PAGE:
By Michael Sagoe (mikedot)
What happens when you take the TPS style of Gears of War, the visual aesthetics of Metal Gear and throw in some gratuitous violence together in a blender? Well, you’d end up with a game like “Dizzel”, a multiplayer online third person shooter created by Neowiz Games and published by OGPlanet. While the mix of Gears of War, Metal Gear and over-the-top violence sounds nice, the overall experience that Dizzel provides proves to be lackluster due to the fact that its gameplay and presentation has been overshadowed by many other third-person shooters that have came before it.
For starters, let’s take a look at the game’s control scheme: it uses your standard set of WASD for movement, spacebar for jumping, mouse-look shooting and aiming, along with left shift key for dodging and 1-through-6 keys for various weapons and skills. Very straightforward and simple, and it all works the way it should, except for one aspect of the control system that overall gameplay is supposed to be centered around, which is the automated cover system. Whenever a player is near a wall or low barrier than can be used for cover, the game will automatically place them into a cover position, which can really affect players during close quarter situations. Another issue with the cover system is that players cannot hug and stay close to low barriers or walls while moving along them, which means that players will be at risk of giving away their position while using low cover.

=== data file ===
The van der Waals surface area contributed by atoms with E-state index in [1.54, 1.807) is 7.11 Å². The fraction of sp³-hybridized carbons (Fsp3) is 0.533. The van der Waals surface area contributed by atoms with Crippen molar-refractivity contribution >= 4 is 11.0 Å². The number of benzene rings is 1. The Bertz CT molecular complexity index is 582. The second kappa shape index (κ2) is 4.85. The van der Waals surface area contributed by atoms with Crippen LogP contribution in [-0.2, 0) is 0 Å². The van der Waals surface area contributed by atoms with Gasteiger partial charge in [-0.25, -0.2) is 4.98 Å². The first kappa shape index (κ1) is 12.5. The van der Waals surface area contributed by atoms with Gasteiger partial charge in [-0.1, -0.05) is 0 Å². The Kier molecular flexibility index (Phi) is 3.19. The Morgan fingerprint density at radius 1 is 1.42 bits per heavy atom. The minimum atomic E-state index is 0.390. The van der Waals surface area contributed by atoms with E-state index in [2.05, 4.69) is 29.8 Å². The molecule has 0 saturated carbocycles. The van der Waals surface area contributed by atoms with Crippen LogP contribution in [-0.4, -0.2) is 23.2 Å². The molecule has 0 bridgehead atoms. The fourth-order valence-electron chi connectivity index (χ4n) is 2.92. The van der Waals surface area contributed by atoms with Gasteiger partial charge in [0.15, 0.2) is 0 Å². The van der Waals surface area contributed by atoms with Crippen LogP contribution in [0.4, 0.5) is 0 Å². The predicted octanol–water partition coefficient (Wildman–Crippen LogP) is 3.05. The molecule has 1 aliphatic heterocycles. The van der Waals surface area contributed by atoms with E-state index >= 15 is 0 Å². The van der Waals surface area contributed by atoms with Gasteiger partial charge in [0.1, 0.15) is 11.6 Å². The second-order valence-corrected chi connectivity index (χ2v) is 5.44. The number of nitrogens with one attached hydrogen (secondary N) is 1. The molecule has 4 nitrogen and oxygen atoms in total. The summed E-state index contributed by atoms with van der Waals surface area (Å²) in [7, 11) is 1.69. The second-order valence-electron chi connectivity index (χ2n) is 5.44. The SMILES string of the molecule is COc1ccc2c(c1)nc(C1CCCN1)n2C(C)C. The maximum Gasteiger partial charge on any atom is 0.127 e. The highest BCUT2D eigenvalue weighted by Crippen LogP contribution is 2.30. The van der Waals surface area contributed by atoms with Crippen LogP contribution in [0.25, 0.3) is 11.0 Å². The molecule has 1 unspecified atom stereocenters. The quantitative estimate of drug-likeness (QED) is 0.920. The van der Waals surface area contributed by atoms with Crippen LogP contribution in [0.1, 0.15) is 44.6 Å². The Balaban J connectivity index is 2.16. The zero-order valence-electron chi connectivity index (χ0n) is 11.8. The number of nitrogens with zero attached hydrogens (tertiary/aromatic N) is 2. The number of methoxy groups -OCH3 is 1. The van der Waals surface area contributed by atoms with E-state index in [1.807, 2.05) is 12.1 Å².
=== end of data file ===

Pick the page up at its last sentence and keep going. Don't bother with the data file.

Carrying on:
Another issue with the game’s control scheme is that players do not have the option to switch their “over the shoulder” camera from right to left, which really hurts the overall gameplay and importance of tactical positioning, since players will not be able to (properly) peek around corners from a left side position. The issues with Dizzel’s cover-based controls could have easily been remedied with a manual camera switch and cover button, but since the game is so dated, it’s very unlikely that these options will be added anytime soon.
Gameplay and Features
Dizzel’s gameplay is about as plain as any third-person shooter can be in this modern age. Players will be able to engage in various match types, including a traditional set of game modes such as team deathmatch and bomb diffuse. Dizzel also comes with some unique spinoff modes including Predator and Annihilation. Combat in Dizzel plays out exactly the way that one would expect from a tactical TPS: run, jump, roll, take cover, coordinate with teammates and take great aim in order to defeat enemies and complete objectives, and doesn’t seem to go into any greater detail than that. As I write up this review, it was very difficult for me to give a more elaborate analysis over Dizzel’s gameplay, because there is absolutely nothing about it that sets itself apart from the pack. I could mention that the shooting mechanics all work as they should, but the cover-based mechanics tend to get in the way. The amount of game modes that are available is hefty but they’re all fairly average and forgettable. The pacing of the gameplay seems fast enough and everything else in between has simply been done before. If Dizzel was ever attempting to earn an award in average-ness, it would win the gold star.